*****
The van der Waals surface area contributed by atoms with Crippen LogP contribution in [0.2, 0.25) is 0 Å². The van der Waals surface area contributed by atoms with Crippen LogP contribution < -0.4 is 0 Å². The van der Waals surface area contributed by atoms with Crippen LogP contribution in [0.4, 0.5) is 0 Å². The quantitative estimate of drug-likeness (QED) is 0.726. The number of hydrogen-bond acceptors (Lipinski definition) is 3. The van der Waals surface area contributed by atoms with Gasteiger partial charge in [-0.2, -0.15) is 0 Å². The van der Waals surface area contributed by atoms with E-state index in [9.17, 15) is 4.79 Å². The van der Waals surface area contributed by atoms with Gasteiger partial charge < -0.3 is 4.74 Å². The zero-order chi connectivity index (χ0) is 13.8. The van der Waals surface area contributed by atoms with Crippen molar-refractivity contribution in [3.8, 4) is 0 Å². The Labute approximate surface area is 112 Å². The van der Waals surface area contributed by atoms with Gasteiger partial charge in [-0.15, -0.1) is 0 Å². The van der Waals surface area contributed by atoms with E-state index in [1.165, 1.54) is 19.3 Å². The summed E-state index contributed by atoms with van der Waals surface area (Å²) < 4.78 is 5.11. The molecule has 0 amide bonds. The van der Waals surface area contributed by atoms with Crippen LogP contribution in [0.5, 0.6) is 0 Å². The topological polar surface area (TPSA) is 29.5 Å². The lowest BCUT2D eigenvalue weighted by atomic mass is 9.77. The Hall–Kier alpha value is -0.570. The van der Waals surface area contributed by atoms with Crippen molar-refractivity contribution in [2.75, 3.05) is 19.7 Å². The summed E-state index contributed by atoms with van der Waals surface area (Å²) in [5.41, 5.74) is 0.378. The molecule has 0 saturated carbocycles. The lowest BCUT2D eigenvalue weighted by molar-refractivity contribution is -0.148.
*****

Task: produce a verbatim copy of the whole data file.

The van der Waals surface area contributed by atoms with Crippen LogP contribution in [0.2, 0.25) is 0 Å². The van der Waals surface area contributed by atoms with Crippen LogP contribution < -0.4 is 0 Å². The van der Waals surface area contributed by atoms with Crippen LogP contribution in [0.4, 0.5) is 0 Å². The quantitative estimate of drug-likeness (QED) is 0.726. The number of hydrogen-bond acceptors (Lipinski definition) is 3. The van der Waals surface area contributed by atoms with Gasteiger partial charge in [-0.2, -0.15) is 0 Å². The van der Waals surface area contributed by atoms with E-state index in [9.17, 15) is 4.79 Å². The van der Waals surface area contributed by atoms with Gasteiger partial charge < -0.3 is 4.74 Å². The zero-order chi connectivity index (χ0) is 13.8. The van der Waals surface area contributed by atoms with Crippen molar-refractivity contribution in [3.8, 4) is 0 Å². The Labute approximate surface area is 112 Å². The van der Waals surface area contributed by atoms with Gasteiger partial charge in [-0.15, -0.1) is 0 Å². The van der Waals surface area contributed by atoms with E-state index in [1.165, 1.54) is 19.3 Å². The summed E-state index contributed by atoms with van der Waals surface area (Å²) < 4.78 is 5.11. The molecule has 0 amide bonds. The van der Waals surface area contributed by atoms with Crippen LogP contribution in [0.5, 0.6) is 0 Å². The topological polar surface area (TPSA) is 29.5 Å². The lowest BCUT2D eigenvalue weighted by atomic mass is 9.77. The Hall–Kier alpha value is -0.570. The van der Waals surface area contributed by atoms with Crippen molar-refractivity contribution in [2.75, 3.05) is 19.7 Å². The summed E-state index contributed by atoms with van der Waals surface area (Å²) in [5.41, 5.74) is 0.378. The molecule has 0 saturated carbocycles. The lowest BCUT2D eigenvalue weighted by molar-refractivity contribution is -0.148.